Encyclopedia of Jazz Musicians
Solla, Emilio (Jorge)
While he was a child, Solla's family moved to Buenos Aires, where he grew up. His father, a crooner and bass player in a non-professional jazz band (who passed Emilio his perfect pitch and his love for music) died in 1971. At the age of 8 he began to study piano at the National Conservatory, from where he got a degree with high qualifications. At the age of 17, he started to get interested in jazz music, through pianists like Oscar Peterson, Chick Corea and Bill Evans, and quit the classical training to begin his composing and improvisation studies. In the following years, he completed studies in harmony, counterpoint and conducting. In 1983 he joined Apertura, a sextet that followed the modern tango line begun by Astor Piazzolla, and there he found the roots of the musical language he has been developing until the present: a fusion of tango and Argentinean folklore with jazz and contemporary chamber music. His parents had friendship with some of the most outs tanding folklore musicians of Argentina, such as Hugo Dias and Jaime Torres, so this was his childhood music, and the tango arrived in the Buenos Aires period, mainly through Piazzolla`s modern view of it. In the 80s he played gigs and made records with singers of all styles, from rock to traditional tango, from folklore to jazz, with some of the most popular artists in his country (Jorge Sobral, Miguel Cantilo, Cecilia Rossetto), while he continued to compose and play his own music. In 1993 he moves to Barcelona, in search of a place where he could develop artistically (crisis in Argentina). Since then, Solla is being more and more well known in his new town and is playing often around in Europe (Sweden, Denmark, Finland, France, Switzerland, etc.). In 1999 he toured in Japan with quena player Jorge Cumbo. He has been invited to play at 2004 edition of North Sea Jazz Festival.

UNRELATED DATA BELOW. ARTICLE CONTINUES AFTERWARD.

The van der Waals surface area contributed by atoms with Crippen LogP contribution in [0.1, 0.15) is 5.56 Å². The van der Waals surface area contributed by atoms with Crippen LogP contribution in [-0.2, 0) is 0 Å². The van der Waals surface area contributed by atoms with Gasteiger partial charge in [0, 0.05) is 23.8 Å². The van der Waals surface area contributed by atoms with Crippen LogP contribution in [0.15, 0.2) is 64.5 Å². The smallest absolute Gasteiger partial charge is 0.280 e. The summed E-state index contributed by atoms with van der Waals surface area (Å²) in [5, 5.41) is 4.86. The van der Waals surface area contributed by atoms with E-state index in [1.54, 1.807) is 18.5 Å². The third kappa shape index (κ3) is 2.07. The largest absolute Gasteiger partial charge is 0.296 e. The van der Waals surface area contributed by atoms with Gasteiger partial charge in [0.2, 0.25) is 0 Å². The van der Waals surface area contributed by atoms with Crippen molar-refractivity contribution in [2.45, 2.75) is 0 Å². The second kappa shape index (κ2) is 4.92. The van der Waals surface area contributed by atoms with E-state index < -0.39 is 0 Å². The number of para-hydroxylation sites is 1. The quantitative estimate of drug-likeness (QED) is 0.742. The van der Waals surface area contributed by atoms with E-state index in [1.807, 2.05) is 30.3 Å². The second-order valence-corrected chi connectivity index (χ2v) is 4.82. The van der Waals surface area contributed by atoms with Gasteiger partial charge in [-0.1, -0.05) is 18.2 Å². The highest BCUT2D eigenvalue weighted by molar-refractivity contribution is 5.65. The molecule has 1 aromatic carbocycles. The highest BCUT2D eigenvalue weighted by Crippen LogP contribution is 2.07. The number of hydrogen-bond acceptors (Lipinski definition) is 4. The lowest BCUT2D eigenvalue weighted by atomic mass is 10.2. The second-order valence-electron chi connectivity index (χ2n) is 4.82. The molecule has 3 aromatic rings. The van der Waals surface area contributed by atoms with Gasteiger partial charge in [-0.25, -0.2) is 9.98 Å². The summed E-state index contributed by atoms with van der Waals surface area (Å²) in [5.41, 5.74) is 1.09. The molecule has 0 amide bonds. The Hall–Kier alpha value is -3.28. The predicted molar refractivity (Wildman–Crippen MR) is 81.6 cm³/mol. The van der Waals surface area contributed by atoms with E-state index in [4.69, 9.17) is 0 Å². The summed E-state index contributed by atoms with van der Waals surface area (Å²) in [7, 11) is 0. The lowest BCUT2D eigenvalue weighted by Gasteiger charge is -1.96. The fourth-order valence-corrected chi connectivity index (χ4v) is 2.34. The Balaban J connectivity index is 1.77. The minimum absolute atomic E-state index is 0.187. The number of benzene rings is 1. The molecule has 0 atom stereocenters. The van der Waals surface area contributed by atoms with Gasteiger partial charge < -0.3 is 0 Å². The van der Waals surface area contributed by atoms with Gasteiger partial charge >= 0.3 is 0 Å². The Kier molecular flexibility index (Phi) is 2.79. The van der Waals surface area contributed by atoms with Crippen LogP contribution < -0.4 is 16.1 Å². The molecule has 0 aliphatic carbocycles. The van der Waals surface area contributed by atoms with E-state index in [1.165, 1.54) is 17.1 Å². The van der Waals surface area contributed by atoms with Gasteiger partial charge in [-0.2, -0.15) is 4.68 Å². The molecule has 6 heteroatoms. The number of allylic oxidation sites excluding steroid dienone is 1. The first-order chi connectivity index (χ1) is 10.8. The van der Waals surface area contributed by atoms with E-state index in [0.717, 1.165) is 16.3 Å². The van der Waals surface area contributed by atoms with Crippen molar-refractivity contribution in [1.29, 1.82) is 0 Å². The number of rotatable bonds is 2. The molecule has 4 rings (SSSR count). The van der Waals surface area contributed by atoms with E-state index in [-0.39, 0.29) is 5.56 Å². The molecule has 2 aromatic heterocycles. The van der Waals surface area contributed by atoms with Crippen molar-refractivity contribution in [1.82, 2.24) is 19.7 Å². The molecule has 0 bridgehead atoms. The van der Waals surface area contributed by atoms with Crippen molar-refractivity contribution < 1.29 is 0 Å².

Three CDS under his own name including Suite Piazzollana